The state bureaucracy, as Marx said in his Critique of Hegel’s Philosophy of Law, possesses the state as private property. In a state which is the repository of the means of production the state bureaucracy which is therefore the ruling class has forms of passing on its privileges which are different from those of the feudal lords, the bourgeoisie or the free professionals. If co-optation is the prevailing mode of selecting the directors of enterprises, heads of departments, etc., every bureaucrat will try to pass on to his son not so much a million roubles (even though this has its importance) but his “connections”. Obviously he will at the same time try to limit the number of competitors for the position in the bureaucracy by restricting the possibilities the masses have of getting a higher education, etc.



(5) Are government bonds the harbingers of a transformation of the form of property?

The last few years have witnessed a big increase in Russia’s national debt, a big increase in the amount of state bonds owned by the higher layers of Russian society. Does this herald the beginning of a general transformation of the form of property?

In traditional capitalist economy, the process of accumulation of capital has two aspects – the material aspect expressed in the production of means of production, and the monetary aspect which reflects this process in additional fictitious capital. For example, a corporation which wants to buy additional machinery can get the necessary money from one of two sources – either from the surplus value of the corporation, or by issuing new shares, bonds, etc. to the public. In the second case, it is clear that the increase in the total real capital in the hands of the corporation is accompanied by a corresponding (although far from exactly corresponding) increase in the total fictitious capital. When the corporation does not issue new securities the increase in real capital still reflects itself (other conditions being the same) in an increase in fictitious capital as the price of its shares on the market rises.

In Stalinist Russia the increase in the real capital need not necessarily be accompanied by an increase in the fictitious capital, for the following reasons: Firstly, the state is the industrial capitalist and the banker at one and the same time, so that accumulation is not financed in the main by individuals. Secondly – this factor being the converse of the first – almost only that part of the surplus value used for consumption reaches private hands, while the part used for accumulation remains from the beginning in the hands of the state, so that individuals have not sufficiently abundant monetary means to finance the state economy. If the state has decided to finance the economy wholly internally, the accumulation of capital would not have been accompanied by bonds at all despite the great improvement in the position of the bureaucracy.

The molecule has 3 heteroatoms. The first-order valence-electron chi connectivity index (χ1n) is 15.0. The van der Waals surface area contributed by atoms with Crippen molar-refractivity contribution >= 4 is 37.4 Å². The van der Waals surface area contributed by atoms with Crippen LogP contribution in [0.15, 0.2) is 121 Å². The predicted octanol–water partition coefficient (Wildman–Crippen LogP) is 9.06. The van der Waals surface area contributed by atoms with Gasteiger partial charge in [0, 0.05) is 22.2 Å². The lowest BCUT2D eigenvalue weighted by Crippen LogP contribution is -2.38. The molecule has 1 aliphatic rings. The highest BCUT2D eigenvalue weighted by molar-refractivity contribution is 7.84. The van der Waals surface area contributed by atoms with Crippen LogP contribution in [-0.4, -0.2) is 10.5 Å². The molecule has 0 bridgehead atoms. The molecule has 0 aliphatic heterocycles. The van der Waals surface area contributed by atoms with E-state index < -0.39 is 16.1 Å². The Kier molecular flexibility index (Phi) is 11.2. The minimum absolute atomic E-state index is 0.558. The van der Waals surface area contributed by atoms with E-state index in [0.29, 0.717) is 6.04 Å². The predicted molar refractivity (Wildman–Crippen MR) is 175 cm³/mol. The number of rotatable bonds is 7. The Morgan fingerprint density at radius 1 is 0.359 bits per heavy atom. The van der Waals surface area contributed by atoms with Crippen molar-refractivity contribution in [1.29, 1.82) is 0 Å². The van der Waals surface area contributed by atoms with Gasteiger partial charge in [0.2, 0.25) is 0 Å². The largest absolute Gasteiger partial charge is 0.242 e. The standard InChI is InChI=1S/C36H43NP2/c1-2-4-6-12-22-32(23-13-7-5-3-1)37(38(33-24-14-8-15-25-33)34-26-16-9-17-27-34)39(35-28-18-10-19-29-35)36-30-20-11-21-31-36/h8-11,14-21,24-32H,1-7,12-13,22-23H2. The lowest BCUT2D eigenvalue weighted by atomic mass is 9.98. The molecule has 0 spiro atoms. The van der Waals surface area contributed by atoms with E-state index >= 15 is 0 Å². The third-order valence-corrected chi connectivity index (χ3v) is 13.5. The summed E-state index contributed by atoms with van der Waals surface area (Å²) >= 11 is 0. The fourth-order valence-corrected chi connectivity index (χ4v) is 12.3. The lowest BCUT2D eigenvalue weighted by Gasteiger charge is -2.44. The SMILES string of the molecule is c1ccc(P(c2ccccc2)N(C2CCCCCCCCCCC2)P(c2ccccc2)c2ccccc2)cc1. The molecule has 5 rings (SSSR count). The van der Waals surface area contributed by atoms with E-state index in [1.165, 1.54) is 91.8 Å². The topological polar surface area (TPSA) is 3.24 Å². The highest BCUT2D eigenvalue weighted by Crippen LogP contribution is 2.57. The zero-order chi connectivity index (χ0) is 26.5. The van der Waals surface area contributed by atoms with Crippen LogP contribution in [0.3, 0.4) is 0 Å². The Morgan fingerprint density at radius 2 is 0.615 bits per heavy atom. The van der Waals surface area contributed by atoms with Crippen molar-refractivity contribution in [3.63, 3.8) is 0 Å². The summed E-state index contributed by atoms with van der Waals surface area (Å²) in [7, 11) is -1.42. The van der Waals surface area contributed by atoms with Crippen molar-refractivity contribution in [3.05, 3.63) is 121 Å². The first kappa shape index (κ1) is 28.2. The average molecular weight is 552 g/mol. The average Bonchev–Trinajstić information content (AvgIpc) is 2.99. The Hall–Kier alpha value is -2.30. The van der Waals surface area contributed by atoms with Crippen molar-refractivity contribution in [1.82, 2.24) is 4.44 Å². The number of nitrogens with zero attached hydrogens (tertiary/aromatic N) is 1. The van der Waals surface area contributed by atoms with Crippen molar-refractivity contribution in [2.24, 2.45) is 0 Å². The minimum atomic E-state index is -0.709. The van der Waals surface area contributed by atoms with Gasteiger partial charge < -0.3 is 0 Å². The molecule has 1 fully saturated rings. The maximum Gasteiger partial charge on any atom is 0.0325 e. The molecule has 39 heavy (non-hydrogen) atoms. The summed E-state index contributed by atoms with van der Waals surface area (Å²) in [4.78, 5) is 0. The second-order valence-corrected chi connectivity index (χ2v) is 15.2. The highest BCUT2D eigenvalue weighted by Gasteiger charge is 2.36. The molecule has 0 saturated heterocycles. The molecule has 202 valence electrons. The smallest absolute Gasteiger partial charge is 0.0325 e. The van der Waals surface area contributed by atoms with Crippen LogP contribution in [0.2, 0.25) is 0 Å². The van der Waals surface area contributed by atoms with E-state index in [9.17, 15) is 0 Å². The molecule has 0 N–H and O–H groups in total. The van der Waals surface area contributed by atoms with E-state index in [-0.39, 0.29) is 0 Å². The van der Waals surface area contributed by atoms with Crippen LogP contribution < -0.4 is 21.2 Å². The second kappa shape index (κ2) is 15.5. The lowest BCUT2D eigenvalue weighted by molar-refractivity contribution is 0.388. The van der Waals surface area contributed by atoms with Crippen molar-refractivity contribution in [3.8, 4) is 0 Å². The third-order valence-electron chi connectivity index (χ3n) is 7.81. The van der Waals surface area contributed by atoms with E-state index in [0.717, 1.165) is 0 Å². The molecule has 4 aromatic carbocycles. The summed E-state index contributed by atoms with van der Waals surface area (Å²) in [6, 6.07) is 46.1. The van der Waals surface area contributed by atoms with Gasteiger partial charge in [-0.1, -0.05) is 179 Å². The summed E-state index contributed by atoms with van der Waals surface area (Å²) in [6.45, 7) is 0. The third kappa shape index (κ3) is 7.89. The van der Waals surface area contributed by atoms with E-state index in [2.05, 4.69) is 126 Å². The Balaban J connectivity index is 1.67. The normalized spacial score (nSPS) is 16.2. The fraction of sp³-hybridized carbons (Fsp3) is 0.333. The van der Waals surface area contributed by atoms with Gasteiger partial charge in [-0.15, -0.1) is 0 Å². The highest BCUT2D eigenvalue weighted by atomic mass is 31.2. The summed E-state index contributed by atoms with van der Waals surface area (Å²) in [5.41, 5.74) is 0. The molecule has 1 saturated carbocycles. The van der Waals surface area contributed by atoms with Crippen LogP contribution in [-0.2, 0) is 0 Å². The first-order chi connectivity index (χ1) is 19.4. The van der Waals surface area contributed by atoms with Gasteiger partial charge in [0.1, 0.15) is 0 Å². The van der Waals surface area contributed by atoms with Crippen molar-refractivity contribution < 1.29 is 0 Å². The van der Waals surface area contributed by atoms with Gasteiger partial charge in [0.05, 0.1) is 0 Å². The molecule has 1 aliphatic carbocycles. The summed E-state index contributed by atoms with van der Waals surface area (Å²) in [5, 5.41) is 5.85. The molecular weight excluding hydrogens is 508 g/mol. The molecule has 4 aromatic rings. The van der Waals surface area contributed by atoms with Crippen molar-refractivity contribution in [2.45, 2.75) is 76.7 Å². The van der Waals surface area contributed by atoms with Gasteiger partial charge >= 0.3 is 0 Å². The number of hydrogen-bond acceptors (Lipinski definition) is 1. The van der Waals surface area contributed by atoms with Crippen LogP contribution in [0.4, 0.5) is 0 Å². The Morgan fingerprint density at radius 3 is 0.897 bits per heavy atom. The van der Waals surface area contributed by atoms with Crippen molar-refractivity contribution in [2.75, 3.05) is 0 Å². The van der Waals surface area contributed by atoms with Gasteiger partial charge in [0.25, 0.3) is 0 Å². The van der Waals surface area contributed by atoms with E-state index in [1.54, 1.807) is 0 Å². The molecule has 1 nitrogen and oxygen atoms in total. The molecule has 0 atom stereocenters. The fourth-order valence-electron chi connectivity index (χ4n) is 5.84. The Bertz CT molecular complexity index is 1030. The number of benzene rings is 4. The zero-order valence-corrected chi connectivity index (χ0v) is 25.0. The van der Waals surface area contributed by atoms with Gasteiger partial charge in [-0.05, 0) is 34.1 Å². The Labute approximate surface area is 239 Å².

Only in the measure that the economy diverges from pure state capitalism, from the absolute separation of accumulation and consumption, does the appearance of bonds seem explicable. And indeed, the existence of elements of individual capitalism, cracks in the planning of the state capitalist economy – the importance of which very much increased during the war, when the accumulation of real capital in the hands of the state was in general very restricted and even negative (the destruction of whole regions, the wear and tear of machinery, etc.) – very much spurred on the appearance of bonds. It is also not accidental that among the Soviet millionaires a prominent part is played by the rural rich who accumulated big sums of money from the sale of their products on the free market.

Nevertheless, whatever the future may show, the appearance of Soviet millionaires, owning bonds worth millions of roubles, the decreeing of the new inheritance law, etc. – all these have very great importance in themselves. They are important, if not as harbingers of the anchoring of the bureaucracy’s privileges in the traditional forms of private property, then as a proof that the function fulfilled by the bureaucracy is a capitalist function. The fact that without any change in the relations of production there appears a form of property which no one will deny is typical of capitalist economy (bonds, money-capital, interest) serves as additional proof of the capitalist character of the relations of production. These relations accord the class which controls the means of production the privilege of controlling the surplus value produced by others. One of the forms of appropriating surplus value is the taking of interest on money-capital.